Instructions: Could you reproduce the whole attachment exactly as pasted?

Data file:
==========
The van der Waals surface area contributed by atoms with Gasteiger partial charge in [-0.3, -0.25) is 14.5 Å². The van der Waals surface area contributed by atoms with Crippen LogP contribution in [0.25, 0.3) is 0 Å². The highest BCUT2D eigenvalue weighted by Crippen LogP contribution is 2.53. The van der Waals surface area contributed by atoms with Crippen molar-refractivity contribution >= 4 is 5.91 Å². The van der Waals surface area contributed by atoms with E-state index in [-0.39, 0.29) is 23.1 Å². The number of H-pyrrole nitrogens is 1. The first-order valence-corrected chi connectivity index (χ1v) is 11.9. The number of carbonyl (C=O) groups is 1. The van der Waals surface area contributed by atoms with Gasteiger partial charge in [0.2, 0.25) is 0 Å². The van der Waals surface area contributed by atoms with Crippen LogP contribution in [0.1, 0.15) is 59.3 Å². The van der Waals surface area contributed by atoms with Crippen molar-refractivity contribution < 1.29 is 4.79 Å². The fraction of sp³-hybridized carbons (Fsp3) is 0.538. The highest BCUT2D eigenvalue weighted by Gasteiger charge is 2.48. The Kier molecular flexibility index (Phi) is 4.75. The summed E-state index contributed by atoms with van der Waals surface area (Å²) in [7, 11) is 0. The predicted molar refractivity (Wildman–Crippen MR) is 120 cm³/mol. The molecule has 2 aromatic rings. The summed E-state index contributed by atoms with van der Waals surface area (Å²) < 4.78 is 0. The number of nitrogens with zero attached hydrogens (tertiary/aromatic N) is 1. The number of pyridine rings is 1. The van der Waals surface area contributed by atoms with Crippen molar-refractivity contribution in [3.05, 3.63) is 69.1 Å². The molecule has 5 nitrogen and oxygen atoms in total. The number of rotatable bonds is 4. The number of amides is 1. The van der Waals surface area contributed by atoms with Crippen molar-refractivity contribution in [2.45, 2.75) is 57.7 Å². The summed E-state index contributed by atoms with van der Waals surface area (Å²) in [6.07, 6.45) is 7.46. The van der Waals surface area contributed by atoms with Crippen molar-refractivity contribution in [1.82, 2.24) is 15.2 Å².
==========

The van der Waals surface area contributed by atoms with Gasteiger partial charge in [-0.3, -0.25) is 14.5 Å². The van der Waals surface area contributed by atoms with Crippen LogP contribution in [0.25, 0.3) is 0 Å². The highest BCUT2D eigenvalue weighted by Crippen LogP contribution is 2.53. The van der Waals surface area contributed by atoms with Crippen molar-refractivity contribution >= 4 is 5.91 Å². The van der Waals surface area contributed by atoms with E-state index in [-0.39, 0.29) is 23.1 Å². The number of H-pyrrole nitrogens is 1. The first-order valence-corrected chi connectivity index (χ1v) is 11.9. The number of carbonyl (C=O) groups is 1. The van der Waals surface area contributed by atoms with Gasteiger partial charge in [0.2, 0.25) is 0 Å². The van der Waals surface area contributed by atoms with Crippen LogP contribution in [0.1, 0.15) is 59.3 Å². The van der Waals surface area contributed by atoms with Crippen molar-refractivity contribution < 1.29 is 4.79 Å². The fraction of sp³-hybridized carbons (Fsp3) is 0.538. The highest BCUT2D eigenvalue weighted by Gasteiger charge is 2.48. The Kier molecular flexibility index (Phi) is 4.75. The summed E-state index contributed by atoms with van der Waals surface area (Å²) in [7, 11) is 0. The predicted molar refractivity (Wildman–Crippen MR) is 120 cm³/mol. The molecule has 2 aromatic rings. The summed E-state index contributed by atoms with van der Waals surface area (Å²) < 4.78 is 0. The number of nitrogens with zero attached hydrogens (tertiary/aromatic N) is 1. The number of pyridine rings is 1. The van der Waals surface area contributed by atoms with Crippen molar-refractivity contribution in [3.05, 3.63) is 69.1 Å². The molecule has 5 nitrogen and oxygen atoms in total. The number of rotatable bonds is 4. The number of amides is 1. The van der Waals surface area contributed by atoms with Crippen molar-refractivity contribution in [2.45, 2.75) is 57.7 Å². The summed E-state index contributed by atoms with van der Waals surface area (Å²) in [6.07, 6.45) is 7.46. The van der Waals surface area contributed by atoms with Crippen molar-refractivity contribution in [1.82, 2.24) is 15.2 Å².